Rheumatoid Arthritis and Inflammation
Tenascin-C is elevated in joints during rheumatoid arthritis (RA) and is necessary for inflammation in a mouse model of RA, and tenascin-C can activate Toll-like receptor 4 (TLR4) in macrophages (Midwood et al. 2009; Goh et al. 2010). TLR4 recognizes lipopolysaccharides (LPS) on the surface of Gram-negative bacteria, which leads to the upregulation of proinflammatory cytokines to fight infection. When sepsis is induced in mice by the injection of LPS, the mice experience weight loss, reduced motility, and diarrhea. However, tenascin-C knockout mice fail to develop these symptoms (Piccinini and Midwood, 2012). The levels of TNF-α, IL-6, CXCL1, and IL-10 are elevated in bone marrow-derived macrophages from wild-type mice following exposure to LPS, but they remain unchanged in cells from tenascin-C knockout animals (Piccinini and Midwood, 2012). These and other observations support the hypothesis that tenascin-C is an early response gene that mediates signaling by TLR4 during inflammation both during infection and RA.
Tenascin-C is found in the stroma of most solid tumors (Orend and Chiquet-Ehrismann 2006, Chiquet-Ehrismann and Tucker 2011). In glioblastomas and melanomas, the source of tenascin-C are the tumors cells themselves, but in carcinomas tumor-associated fibroblasts are producing tenascin-C. In high-grade tumors tenascin-C with variable FNIII domains predominates. Experimental evidence supports roles for tenascin-C promoting both angiogenesis and metastasis (Chiquet-Ehrismann and Tucker 2011, Lowy and Oskarsson 2015). miR335 can inhibit metastasis in a mouse model via the downregulation of Sox4 and tenascin-C, and tenascin-C is a signature gene mediating lung metastasis of breast cancer. Clinical studies using iodine-131 or yttrium-90 labeled anti-tenascin-C for intracavitary radioimmunotherapy showed significant increases in postsurgery longevity in patients with astrocytoma or glioblastoma (Reulen et al. 2015).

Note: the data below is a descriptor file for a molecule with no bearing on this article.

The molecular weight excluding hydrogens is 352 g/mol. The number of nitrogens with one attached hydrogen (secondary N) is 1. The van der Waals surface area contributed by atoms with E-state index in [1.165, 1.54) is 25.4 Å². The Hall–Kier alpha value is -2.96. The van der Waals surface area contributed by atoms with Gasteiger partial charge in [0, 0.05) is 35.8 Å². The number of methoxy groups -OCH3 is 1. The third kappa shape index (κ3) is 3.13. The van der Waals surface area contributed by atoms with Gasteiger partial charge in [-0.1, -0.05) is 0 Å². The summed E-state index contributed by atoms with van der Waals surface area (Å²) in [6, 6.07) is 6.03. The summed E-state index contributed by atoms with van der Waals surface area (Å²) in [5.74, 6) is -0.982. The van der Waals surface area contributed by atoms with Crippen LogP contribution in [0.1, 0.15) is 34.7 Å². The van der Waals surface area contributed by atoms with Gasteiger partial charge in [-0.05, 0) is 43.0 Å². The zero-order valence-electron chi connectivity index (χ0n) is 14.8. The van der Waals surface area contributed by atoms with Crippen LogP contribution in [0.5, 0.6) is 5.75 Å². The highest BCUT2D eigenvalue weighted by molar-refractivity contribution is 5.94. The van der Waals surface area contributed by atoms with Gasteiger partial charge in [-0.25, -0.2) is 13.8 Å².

Tenascin-C is found in the extracellular matrix of vertebrate embryos, and in vitro it typically promotes cell proliferation and migration. Tenascin-C acts both directly as an integrin ligand and by interfering with fibronectin/syndecan-4 interactions, thus altering fibronectin-mediated cell signaling. Tenascin-C reappears during inflammation, wound healing, and cancer, and its expression is upregulated by tensile stress as well as by TGF-β, Notch, and PI3K/Akt signaling pathways. Future challenges include refining the use of anti-tenascin-C as a tumor marker and a target for radioimmunotherapy.